Monday, January 07, 2008

MARTI ZUCKROWV "Dance on Paper"

My granddaughter, Sarah, and I walk into the dance center. Sarah looks around trying to appear cool and disinterested. I can almost hear her ten-year-old heart thumping away in her chest. Getting her here was no small task.

A cluster of pre-teen, gangly, lithe girls in leotards and tights lounge on two couches opposite the front desk. An equally gangly, lithe, full-fledged teenage girl stands behind the desk, punching class cards, answering the phone, and pointing new students in the right direction. Sarah fidgets with her hair as we wait for the class to begin. The manicures we both got last week are no longer perfect although the air-brushed flowers she had put on over her bright red nails are still decipherable. She's wearing her designer jeans and a shirt that cost an arm and a leg -- nothing I would have ever agreed to buy her, but that's my
daughter. Spoils her rotten.

We are here to observe the children's ballet class. I peek through the glass door of one of the studios and notice the piano has been moved. Well, what did I expect? I haven't been back here in how many years is it now? Edmond is dead, his amazing piano playing gone from the world of the living. He transformed all
of us, the motley crew of wannabes. We leaped higher,pirouetted faster, and we grew wings when he played. His fingers danced across the keyboard and we
danced our hearts out.

"Sarah," I say, nudging her toward the studio, "your Mom took ballet in this room when she was about your age."

"I know Grandma, you told me that a million times already."

Boy, if looks could kill.

She's busy sizing up the girls waiting for their instructor to show up. Agile as cheetahs and lean as string beans, they sit straddle legged, their chests
pressed to the floor.

“Do you have to wear leotards?”she asks, her eyes glued to the boniness of one girls ribcage.

"In ballet yes, in modern, no."

There's a stampede of little feet rushing down the stairs, four and five year olds spilling out of class and into the gloating arms of their mothers or fathers or
nannies. You can almost harness their exuberance, excitement flooding the stairwell, each tiny person gushing with passionate self-discovery. Sarah's passionate self-discovery, that's what I'm after. She's gone through gymnastics, soccer,
basketball, jazz dance and tap; she's tried guitar and cheerleading.

Ten years old and already bored with life. Go figure. Oh, and I almost forgot, she no longer likes to draw, an early passion of hers that I thought might stick. Nothing is cool enough for my aspiring-to-be-a teenager granddaughter.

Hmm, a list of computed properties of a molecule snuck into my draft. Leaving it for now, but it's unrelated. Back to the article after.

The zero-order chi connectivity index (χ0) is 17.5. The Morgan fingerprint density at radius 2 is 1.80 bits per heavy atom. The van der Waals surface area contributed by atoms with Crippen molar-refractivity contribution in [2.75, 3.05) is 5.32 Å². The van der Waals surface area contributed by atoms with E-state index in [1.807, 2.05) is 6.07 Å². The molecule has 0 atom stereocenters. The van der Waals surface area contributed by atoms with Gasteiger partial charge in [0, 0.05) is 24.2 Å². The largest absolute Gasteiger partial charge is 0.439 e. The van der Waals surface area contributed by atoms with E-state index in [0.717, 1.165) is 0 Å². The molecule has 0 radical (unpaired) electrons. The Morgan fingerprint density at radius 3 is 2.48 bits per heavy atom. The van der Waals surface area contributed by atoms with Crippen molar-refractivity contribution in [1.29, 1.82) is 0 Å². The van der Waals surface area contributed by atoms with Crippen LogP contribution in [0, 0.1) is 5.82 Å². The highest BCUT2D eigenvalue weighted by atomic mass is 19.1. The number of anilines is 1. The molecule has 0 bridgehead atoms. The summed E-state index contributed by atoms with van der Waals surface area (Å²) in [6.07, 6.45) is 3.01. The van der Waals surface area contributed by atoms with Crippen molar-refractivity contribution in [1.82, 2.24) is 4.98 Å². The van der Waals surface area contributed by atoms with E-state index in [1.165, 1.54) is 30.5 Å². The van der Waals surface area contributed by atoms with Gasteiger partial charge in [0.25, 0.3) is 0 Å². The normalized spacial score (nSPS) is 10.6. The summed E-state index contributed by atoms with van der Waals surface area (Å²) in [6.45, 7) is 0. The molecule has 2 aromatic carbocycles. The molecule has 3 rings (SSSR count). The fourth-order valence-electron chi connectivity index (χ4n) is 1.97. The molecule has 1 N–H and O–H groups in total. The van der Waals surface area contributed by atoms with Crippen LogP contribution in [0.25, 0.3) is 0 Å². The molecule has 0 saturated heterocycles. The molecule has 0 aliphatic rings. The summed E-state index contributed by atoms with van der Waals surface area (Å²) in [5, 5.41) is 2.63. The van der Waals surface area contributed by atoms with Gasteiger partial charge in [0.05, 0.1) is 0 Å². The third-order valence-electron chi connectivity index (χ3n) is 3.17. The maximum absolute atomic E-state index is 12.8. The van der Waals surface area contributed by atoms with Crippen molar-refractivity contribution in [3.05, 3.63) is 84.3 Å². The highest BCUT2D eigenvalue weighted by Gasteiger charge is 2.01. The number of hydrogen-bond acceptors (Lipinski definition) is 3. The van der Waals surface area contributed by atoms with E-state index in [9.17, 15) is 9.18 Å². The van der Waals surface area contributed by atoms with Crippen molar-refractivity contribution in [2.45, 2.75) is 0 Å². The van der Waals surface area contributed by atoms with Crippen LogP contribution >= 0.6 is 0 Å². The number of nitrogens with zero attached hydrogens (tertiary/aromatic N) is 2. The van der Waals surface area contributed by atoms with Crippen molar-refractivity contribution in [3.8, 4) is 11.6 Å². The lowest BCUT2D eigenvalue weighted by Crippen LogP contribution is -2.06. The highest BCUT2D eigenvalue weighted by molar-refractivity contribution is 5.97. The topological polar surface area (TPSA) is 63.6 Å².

A wisp of a young woman breezes into the dance studio, CD's in hand.

"Hello girls," she says with a breathless Italian accent, "let's get started. We'll begin on the floor." She is poetry in motion as she descends to the
floor, her thick black hair pulled back and cascading down a long, swan-like neck, her sculpted arms and muscular legs melting like butter.

I just about salivate, longing to be in that studio, longing to point and flex my toes, to portebrae my arms, to stretch my spine and arc my back and transform into a beautiful being instead of the aging human being that I have become. Sour grapes. Not
really, but rather, a moment of grief, the loss of my dancer’s body.

I stumbled onto this studio days after we arrived in California, December 1969. I was 28, and my daughters were two and four. The girls were tucked away safe and
sound at the Telegraph Ave COOP Kiddie Coral (two hours free child care for shoppers, unbelievable in this day and age). With little money to spend and
waiting to hear if our welfare application had been accepted, I scanned the shelves, bought a few staples and decided to take advantage of this windfall of good
luck; I could take a walk, just me, with no kids. For an hour and a half, I was free.

I'd loved dance all my life, taking ballet and modern classes from the age of five. When I was Sarah's age, my favorite movie was “The Red Shoes,” a movie about a
ballerina who could not stop dancing no matter how much her feet bled, no matter how fatigued her legs became, no matter that she danced to her death. She
was my heroine and I, too, knew that I would die for the sake of dance and that it would be the greatest thing I could do. By the time I was ten, I had